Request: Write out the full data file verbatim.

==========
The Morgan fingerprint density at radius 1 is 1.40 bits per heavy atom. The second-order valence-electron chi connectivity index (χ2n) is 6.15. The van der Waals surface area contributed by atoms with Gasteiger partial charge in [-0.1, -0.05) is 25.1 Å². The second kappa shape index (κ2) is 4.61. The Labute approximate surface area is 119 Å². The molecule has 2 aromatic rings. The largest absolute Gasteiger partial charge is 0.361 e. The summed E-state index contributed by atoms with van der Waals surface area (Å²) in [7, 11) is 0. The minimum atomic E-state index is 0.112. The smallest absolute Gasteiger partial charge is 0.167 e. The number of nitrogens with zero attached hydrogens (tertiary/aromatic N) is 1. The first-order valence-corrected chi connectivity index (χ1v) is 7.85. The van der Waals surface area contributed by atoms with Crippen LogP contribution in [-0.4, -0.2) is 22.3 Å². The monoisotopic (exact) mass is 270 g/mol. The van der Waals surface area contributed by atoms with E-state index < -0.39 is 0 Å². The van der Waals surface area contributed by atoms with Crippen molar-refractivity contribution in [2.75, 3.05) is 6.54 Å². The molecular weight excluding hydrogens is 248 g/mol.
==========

The Morgan fingerprint density at radius 1 is 1.40 bits per heavy atom. The second-order valence-electron chi connectivity index (χ2n) is 6.15. The van der Waals surface area contributed by atoms with Gasteiger partial charge in [-0.1, -0.05) is 25.1 Å². The second kappa shape index (κ2) is 4.61. The Labute approximate surface area is 119 Å². The molecule has 2 aromatic rings. The largest absolute Gasteiger partial charge is 0.361 e. The summed E-state index contributed by atoms with van der Waals surface area (Å²) in [7, 11) is 0. The minimum atomic E-state index is 0.112. The smallest absolute Gasteiger partial charge is 0.167 e. The number of nitrogens with zero attached hydrogens (tertiary/aromatic N) is 1. The first-order valence-corrected chi connectivity index (χ1v) is 7.85. The van der Waals surface area contributed by atoms with Crippen LogP contribution in [-0.4, -0.2) is 22.3 Å². The monoisotopic (exact) mass is 270 g/mol. The van der Waals surface area contributed by atoms with E-state index < -0.39 is 0 Å². The van der Waals surface area contributed by atoms with Crippen molar-refractivity contribution in [2.75, 3.05) is 6.54 Å². The molecular weight excluding hydrogens is 248 g/mol.